Add dry eyes to the health woes of winter. Do all the ads for dry eye relief have you thinking you could have this condition? If you’ve ever felt like you had a grain of sand in your eye when nowhere close to the beach, you could be experiencing dry eye.
Exactly what is dry eye? Simply put, it’s when you aren’t making enough tears to keep the front surface of the eye lubricated, or your tears don’t have enough water in them. Eyes can feel gritty, scratchy or like they’re burning. You might even notice excess watering or blurred vision.
Tear production often lessens with age, but it can also be the result of a medical condition — not only eye diseases but also rheumatoid arthritis, diabetes and thyroid problems.
It can also be a side effect of certain medications, including antihistamines, decongestants, blood pressure medications and antidepressants. Living in a dry, windy climate or just sitting in front of a cozy fireplace in the winter can cause tears to evaporate.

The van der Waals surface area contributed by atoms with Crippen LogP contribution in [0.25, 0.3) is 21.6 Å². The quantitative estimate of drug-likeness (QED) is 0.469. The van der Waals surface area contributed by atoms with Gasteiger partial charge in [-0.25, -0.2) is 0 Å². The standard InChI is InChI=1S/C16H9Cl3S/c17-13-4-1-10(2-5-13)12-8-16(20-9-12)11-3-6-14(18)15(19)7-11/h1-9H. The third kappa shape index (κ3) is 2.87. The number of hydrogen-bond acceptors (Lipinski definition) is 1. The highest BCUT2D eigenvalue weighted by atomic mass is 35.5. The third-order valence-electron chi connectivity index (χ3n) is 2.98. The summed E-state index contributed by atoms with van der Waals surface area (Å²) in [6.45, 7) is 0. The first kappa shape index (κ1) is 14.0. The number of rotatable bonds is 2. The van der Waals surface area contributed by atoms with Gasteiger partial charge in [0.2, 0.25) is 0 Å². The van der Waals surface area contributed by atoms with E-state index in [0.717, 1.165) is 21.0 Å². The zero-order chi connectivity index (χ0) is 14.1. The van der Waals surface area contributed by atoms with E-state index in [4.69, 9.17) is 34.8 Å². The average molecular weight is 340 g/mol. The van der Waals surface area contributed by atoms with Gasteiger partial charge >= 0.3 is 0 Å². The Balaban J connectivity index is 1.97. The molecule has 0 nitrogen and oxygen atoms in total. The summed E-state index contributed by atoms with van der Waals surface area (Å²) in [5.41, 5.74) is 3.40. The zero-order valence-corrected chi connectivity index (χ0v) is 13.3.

“On average, the humidity drops in the winter with the colder weather [and] most people turn on the heat in their homes or offices to combat the cold,” Dr. Marissa Locy, who’s with the University of Alabama at Birmingham’s department of ophthalmology says.
“What you end up having is lower humidity outside, and even lower humidity inside — making for warm, dry conditions where moisture can evaporate from the eye faster than normal,” she explained in a university news release.
What to do?
There’s much you can do to restore the normal amount of tears, according to the American Optometric Association, starting with over-the-counter artificial tear solutions, or prescription eye drops or ointments. See your eye professional to discuss the options and find out what’s most appropriate for you.
Locy suggests several steps to protect your eyes from becoming dry: